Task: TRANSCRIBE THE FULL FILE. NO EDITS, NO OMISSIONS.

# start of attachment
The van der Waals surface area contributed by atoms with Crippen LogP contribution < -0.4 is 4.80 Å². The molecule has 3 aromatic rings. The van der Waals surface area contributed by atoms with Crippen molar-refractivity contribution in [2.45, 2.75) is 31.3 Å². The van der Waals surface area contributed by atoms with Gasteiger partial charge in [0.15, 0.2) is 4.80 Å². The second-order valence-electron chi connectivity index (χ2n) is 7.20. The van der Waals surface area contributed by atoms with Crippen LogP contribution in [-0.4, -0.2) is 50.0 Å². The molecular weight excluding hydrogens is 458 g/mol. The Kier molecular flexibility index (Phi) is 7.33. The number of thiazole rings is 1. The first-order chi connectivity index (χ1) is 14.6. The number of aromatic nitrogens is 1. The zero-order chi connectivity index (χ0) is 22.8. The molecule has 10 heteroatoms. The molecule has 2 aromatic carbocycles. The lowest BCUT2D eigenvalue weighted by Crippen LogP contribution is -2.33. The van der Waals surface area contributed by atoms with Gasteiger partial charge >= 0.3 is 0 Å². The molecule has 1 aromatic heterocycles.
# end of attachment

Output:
The van der Waals surface area contributed by atoms with Crippen LogP contribution < -0.4 is 4.80 Å². The molecule has 3 aromatic rings. The van der Waals surface area contributed by atoms with Crippen molar-refractivity contribution in [2.45, 2.75) is 31.3 Å². The van der Waals surface area contributed by atoms with Gasteiger partial charge in [0.15, 0.2) is 4.80 Å². The second-order valence-electron chi connectivity index (χ2n) is 7.20. The van der Waals surface area contributed by atoms with Crippen LogP contribution in [-0.4, -0.2) is 50.0 Å². The molecular weight excluding hydrogens is 458 g/mol. The Kier molecular flexibility index (Phi) is 7.33. The number of thiazole rings is 1. The first-order chi connectivity index (χ1) is 14.6. The number of aromatic nitrogens is 1. The zero-order chi connectivity index (χ0) is 22.8. The molecule has 10 heteroatoms. The molecule has 2 aromatic carbocycles. The lowest BCUT2D eigenvalue weighted by Crippen LogP contribution is -2.33. The van der Waals surface area contributed by atoms with Gasteiger partial charge >= 0.3 is 0 Å². The molecule has 1 aromatic heterocycles.